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Threat Vector
By Tom Clancy, with Mark Greaney
A Book Review

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Threat Vector

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Threat Vector
Large Print Edition
By Tom Clancy, with Mark Greaney
Large Print Press, 2013
ISBN: 978-1-5941-3668-9
Genre: Techno-Thriller

Reviewed by Boris Segel - December 9, 2013

Tom Clancy passed away suddenly on October 1, 2013. He left behind a legacy of action-packed thrillers that are sure to enthrall audiences for generations. His 'Jack Ryan' series is especially noteworthy, with the fifteenth book in series being Threat Vector. Originally released in standard print in December of 2012, Threat Vector was followed by the standard print release of Command Authority in December of 2013. (Information on when, or if, a large print edition of Command Authority is in the works has not yet been released.) This last, and sixteenth book in the series, was a joint venture between Clancy and Mark Greaney, who also shared the writing credits in Threat Vector. With Clancy's death, will Command Authority mark the end of the series? Or will Mark Greaney, or some other author, continue with the series? At this point it is just a guessing game if the series will continue without the input of Tom Clancy.

As you would expect with any book in the Jack Ryan series, this is an action-packed story filled with exacting details of weapons, technological gadgets, and a bevy of subplots swirling around the main story line. In Threat Vector, we find that Jack Ryan senior has been reelected as President of the United States, and his son, Jack Ryan Jr. is still working with the "Campus" as an analyst/secret agent/assassin, et al.

As the story opens, China is facing a political shake-up and a possible coup that could overthrow President Wei Zhen Lin. The Chinese president does an end-run around the opposition by raising the specter of war. Now China seems bent upon proving that they are the leading super power in the world. To this end, they are threatening the U.S. by flexing their military might and by making a crippling cyber attack on America. As tension ratchet up, the Chinese military begins preparations for an invasion of Taiwan.

At the same time, Jack Jr. and his team are off on a mission to assassinate a group of Libyans' who had been members of Muammar al-Gaddafi's feared Jama-hiriya Security Organizations. In addition to terrorizing Libyans, the JSO operatives that had survived the fall of Gaddafi had set themselves up as spies for hire, and were continuing to wreck havoc around the world. The members of the Campus were out to stop them - permanently.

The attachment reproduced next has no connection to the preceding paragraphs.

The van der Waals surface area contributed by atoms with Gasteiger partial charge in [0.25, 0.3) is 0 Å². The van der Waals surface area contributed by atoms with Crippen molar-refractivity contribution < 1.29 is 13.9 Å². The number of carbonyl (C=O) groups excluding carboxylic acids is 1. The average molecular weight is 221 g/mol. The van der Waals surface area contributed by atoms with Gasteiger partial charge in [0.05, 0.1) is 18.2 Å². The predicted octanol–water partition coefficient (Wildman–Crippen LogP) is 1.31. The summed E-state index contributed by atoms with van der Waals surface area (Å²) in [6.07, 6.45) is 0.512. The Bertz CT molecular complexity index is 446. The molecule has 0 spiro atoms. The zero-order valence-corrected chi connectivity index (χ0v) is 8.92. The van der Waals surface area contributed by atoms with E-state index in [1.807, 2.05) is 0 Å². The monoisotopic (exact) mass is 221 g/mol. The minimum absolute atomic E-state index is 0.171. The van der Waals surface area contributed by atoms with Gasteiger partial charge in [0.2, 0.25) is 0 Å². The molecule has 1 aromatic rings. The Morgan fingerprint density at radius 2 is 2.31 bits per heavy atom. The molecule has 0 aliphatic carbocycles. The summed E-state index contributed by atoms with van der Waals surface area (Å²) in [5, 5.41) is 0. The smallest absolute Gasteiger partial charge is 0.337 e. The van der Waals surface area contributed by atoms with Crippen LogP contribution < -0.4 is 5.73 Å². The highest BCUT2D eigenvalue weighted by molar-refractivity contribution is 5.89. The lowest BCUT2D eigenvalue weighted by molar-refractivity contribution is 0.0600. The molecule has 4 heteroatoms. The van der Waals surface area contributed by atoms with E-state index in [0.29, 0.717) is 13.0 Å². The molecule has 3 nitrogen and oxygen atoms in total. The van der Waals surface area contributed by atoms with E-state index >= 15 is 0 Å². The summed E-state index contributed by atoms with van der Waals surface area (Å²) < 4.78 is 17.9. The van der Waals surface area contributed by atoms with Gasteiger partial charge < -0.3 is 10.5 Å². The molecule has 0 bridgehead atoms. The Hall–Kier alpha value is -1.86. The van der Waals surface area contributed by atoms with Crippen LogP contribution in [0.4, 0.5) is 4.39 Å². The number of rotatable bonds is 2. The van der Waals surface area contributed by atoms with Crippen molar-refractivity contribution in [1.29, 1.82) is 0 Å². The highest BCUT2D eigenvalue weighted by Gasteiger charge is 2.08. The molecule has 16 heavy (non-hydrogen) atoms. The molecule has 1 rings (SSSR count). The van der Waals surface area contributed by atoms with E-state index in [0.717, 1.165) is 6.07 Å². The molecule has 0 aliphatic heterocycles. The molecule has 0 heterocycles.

The story also involves some Russian elements, a tinge of blackmail, a mysterious hard drive that keeps getting passed around, and much more. In addition, good 'ol John Clark is starting to get up there in age and is talking about retirement!

These are just a few of the plot points that are presented at the beginning of this novel. Things just get more complicated and interesting as the story unfolds. As usual with the Jack Ryan books, you can expect lots of action, lots of technological details, and a complicated story line. While I found the story interesting, and I made it all the way through, this was not one of Clancy's best...

It has seemed to me that ever since
The Bear and the Dragon, the series has been going downhill, and the more that the stories tend to focus on Jack Jr., the weaker the stories seem to have become. This is not to say that any of them are necessarily bad. It is simply that these later books, along with Threat Vector, simply does not live up to the high standards set by Clancy's earlier books such as Hunt for Red October and The Cardinal of the Kremlin. This is not to say that the book is unreadable, just that is does not pack the wallop of his earlier books. In addition, you can tell that Clancy probably had a light hand in the writing of the book. There are a number of little problems, such as the book stating that Jack Jr. Is Ryan's oldest child, when in the canon of the story, Ryan's oldest child is a daughter named Sally. The book also mentions Jack Jr.'s brothers, when in the story line, Jack Jr. does not have any brothers. Little things like this, while not really detracting from the story, still manage to be jarring to old time fans of the series that know the Ryan family like the back of their hand. More care should have been taken in the writing and editing of the book to ensure that these little annoyances were corrected.

While I cannot give Threat Vector my unreserved endorsement, I will recommend it to die-hard fans of the series, and to anyone looking to read an action thriller whose story line may well be a future newspaper headline! As long as you don't go into the story expecting a Clancy masterpiece, you should find it engrossing enough to keep turning the pages and spend a few hours getting lost a good action story.


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